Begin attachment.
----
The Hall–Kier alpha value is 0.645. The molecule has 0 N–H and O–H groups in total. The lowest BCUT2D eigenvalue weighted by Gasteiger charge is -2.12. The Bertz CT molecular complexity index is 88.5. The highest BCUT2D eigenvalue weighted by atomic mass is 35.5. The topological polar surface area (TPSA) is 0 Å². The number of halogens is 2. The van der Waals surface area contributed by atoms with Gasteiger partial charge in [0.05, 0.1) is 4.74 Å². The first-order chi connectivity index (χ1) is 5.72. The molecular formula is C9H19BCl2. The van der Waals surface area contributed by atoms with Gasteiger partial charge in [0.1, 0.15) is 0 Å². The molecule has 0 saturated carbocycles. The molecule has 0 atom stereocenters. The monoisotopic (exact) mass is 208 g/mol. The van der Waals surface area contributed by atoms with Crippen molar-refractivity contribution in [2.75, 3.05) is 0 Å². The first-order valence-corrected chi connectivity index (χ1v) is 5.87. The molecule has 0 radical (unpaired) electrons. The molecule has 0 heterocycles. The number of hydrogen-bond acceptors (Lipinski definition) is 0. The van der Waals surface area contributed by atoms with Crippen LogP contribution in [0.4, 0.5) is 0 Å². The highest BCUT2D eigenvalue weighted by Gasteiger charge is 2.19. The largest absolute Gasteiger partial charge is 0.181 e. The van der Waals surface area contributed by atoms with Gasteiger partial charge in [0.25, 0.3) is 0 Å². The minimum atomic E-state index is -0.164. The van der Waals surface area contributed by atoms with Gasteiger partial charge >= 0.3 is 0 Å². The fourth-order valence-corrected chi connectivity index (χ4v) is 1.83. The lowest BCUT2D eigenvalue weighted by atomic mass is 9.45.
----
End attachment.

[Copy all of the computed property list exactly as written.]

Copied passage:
The Hall–Kier alpha value is 0.645. The molecule has 0 N–H and O–H groups in total. The lowest BCUT2D eigenvalue weighted by Gasteiger charge is -2.12. The Bertz CT molecular complexity index is 88.5. The highest BCUT2D eigenvalue weighted by atomic mass is 35.5. The topological polar surface area (TPSA) is 0 Å². The number of halogens is 2. The van der Waals surface area contributed by atoms with Gasteiger partial charge in [0.05, 0.1) is 4.74 Å². The first-order chi connectivity index (χ1) is 5.72. The molecular formula is C9H19BCl2. The van der Waals surface area contributed by atoms with Gasteiger partial charge in [0.1, 0.15) is 0 Å². The molecule has 0 saturated carbocycles. The molecule has 0 atom stereocenters. The monoisotopic (exact) mass is 208 g/mol. The van der Waals surface area contributed by atoms with Crippen molar-refractivity contribution in [2.75, 3.05) is 0 Å². The first-order valence-corrected chi connectivity index (χ1v) is 5.87. The molecule has 0 radical (unpaired) electrons. The molecule has 0 heterocycles. The number of hydrogen-bond acceptors (Lipinski definition) is 0. The van der Waals surface area contributed by atoms with Crippen LogP contribution in [0.4, 0.5) is 0 Å². The highest BCUT2D eigenvalue weighted by Gasteiger charge is 2.19. The largest absolute Gasteiger partial charge is 0.181 e. The van der Waals surface area contributed by atoms with Gasteiger partial charge in [0.25, 0.3) is 0 Å². The minimum atomic E-state index is -0.164. The van der Waals surface area contributed by atoms with Gasteiger partial charge >= 0.3 is 0 Å². The fourth-order valence-corrected chi connectivity index (χ4v) is 1.83. The lowest BCUT2D eigenvalue weighted by atomic mass is 9.45.